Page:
Few may remember him now especially in the Hawaiian and Filipino communities but in his time, he was one of the most respected people in the Hawaiian Islands.
Maestro Jose Sabas Libornio Ibarra was born in Santa Ana, Manila at the time that colonized by Spain. He originally was supposed to be part of the Manila Symphony Orchestra but due to the racism by the white Spaniards of that time, he left for Hawaiʻi.
Eventually he found himself in Hawai’i where he became part of the Royal Hawaiian Band and worked directly under Maestro Henry Berger. He was decorated by both King Kalākaua and Queen Liliʻuokalani.
In February of 1893, he and other Royal Hawaiian Band members refused to take the oath to the Provisional Government. The ones who refused, formed a new bang, the Hawaiian National Band or Bana Lahui Hawaii. He became its bandmaster and he and the band continued to refuse to take the oath of allegiance to the Provisional and later Republic of Hawai’i. Supposedly Henry Berger discouraged this and told them that they would be eating stones.
The refusal of him and others to take the oath became the inspiration for the lyrics of the mele, “Mele ‘Ai Pohaku”, by Eleanor Kekoaohiwaikalani Wright Prendergast. Prendergast was a friend of Libornio and Liborio and two other Hawaiians talked about their financial predicament to her while still asserting that they will “never take the oath to the haoles”. It is believed that she composed it as a chant or may have used a melody from another song. But Libornio was so moved he created an entirely new melody.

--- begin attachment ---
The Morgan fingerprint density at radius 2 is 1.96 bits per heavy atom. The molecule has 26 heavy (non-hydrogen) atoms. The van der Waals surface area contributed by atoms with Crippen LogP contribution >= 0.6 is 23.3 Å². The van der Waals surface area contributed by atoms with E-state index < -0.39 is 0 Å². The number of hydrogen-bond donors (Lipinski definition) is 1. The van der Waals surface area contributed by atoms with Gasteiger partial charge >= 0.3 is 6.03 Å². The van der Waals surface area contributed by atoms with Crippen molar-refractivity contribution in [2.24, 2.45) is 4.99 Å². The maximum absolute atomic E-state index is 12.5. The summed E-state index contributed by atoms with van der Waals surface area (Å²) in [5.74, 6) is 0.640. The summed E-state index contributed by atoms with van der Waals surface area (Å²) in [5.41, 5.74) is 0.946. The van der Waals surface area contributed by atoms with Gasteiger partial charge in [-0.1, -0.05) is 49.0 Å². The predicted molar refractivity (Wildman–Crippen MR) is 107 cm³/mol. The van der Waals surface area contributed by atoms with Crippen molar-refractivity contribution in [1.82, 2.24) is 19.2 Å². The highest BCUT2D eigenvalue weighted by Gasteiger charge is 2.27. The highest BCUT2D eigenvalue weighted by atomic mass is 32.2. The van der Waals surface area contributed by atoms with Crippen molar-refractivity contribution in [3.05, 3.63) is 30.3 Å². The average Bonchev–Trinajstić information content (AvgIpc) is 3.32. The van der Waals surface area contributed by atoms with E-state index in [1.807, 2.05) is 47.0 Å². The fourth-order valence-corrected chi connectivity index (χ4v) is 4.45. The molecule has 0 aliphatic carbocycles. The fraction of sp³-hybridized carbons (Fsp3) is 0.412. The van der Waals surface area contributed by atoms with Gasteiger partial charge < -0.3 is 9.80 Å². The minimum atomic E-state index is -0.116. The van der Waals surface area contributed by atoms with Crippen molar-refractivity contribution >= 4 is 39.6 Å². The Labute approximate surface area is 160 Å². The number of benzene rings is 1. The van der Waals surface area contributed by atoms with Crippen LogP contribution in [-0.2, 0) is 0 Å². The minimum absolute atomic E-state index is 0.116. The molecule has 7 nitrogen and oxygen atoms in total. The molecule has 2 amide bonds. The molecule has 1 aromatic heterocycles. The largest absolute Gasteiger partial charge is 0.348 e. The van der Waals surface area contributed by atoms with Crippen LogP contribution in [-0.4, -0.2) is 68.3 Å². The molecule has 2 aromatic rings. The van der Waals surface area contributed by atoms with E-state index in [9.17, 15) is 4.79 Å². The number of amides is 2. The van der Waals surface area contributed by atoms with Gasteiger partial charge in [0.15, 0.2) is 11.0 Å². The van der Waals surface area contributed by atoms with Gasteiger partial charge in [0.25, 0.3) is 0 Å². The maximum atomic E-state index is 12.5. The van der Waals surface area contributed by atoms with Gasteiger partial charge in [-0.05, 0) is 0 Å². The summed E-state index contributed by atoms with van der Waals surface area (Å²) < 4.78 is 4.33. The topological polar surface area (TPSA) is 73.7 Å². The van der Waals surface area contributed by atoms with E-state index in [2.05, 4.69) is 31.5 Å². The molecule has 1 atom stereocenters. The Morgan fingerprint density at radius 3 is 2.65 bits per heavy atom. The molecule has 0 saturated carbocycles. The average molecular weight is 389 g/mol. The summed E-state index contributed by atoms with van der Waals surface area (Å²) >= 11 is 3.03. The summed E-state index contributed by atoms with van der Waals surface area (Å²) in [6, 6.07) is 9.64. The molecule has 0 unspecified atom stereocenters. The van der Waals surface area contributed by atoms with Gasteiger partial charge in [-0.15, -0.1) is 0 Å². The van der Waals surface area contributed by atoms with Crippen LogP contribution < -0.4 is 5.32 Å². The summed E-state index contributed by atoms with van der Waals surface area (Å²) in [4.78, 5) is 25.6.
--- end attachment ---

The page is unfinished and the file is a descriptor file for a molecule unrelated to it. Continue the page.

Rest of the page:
That song became “He Inoa No Ka Keiki O Ka Bana Lahui: He Lei No Ka Lahui Hawaii” as the name implies, a song for the band. The band then traveled to the US where the song became popular especially among the Hawaiians in the diaspora. Around the time of the 1895 Uprising against the Republic, the song title changed to “Kaulana Na Pua”.
But in Hawaiʻi, which was a separate country with its own copyright laws, Libornio maintained Prendergast because the lyrics were her own. She was the haku mele after all. Libornio wrote other nationalist songs including a march for Queen Liliʻuokalani.
In the aftermath of the Uprising, the Republic of Hawaiʻi began to strip citizenship from naturalized citizens as well as deporting non-citizens who were found to have “royalist sympathies”. As a result of his band activities and his status as a non-citizen, he was a target for deportation by the Republic. Libornio moved to Peru but continued to wear the Hawaiian Kingdom medals, which can be seen in his official photo. Before leaving for Peru, fearing that Americans might copyright the song due to its popularity, Libornio submitted it to the US Library of Congress in 1895 as the “Aloha Aina” song.
Libornio continued to have a profound musical career in Peru and the “The Marcha de Banderas”, a composition he wrote, is still played during the raising of the Peruvian flag and considered the second national anthem of Peru. In many ways, “Kaulana Nā Pua” has also become a secondary national anthem for Hawaiʻi.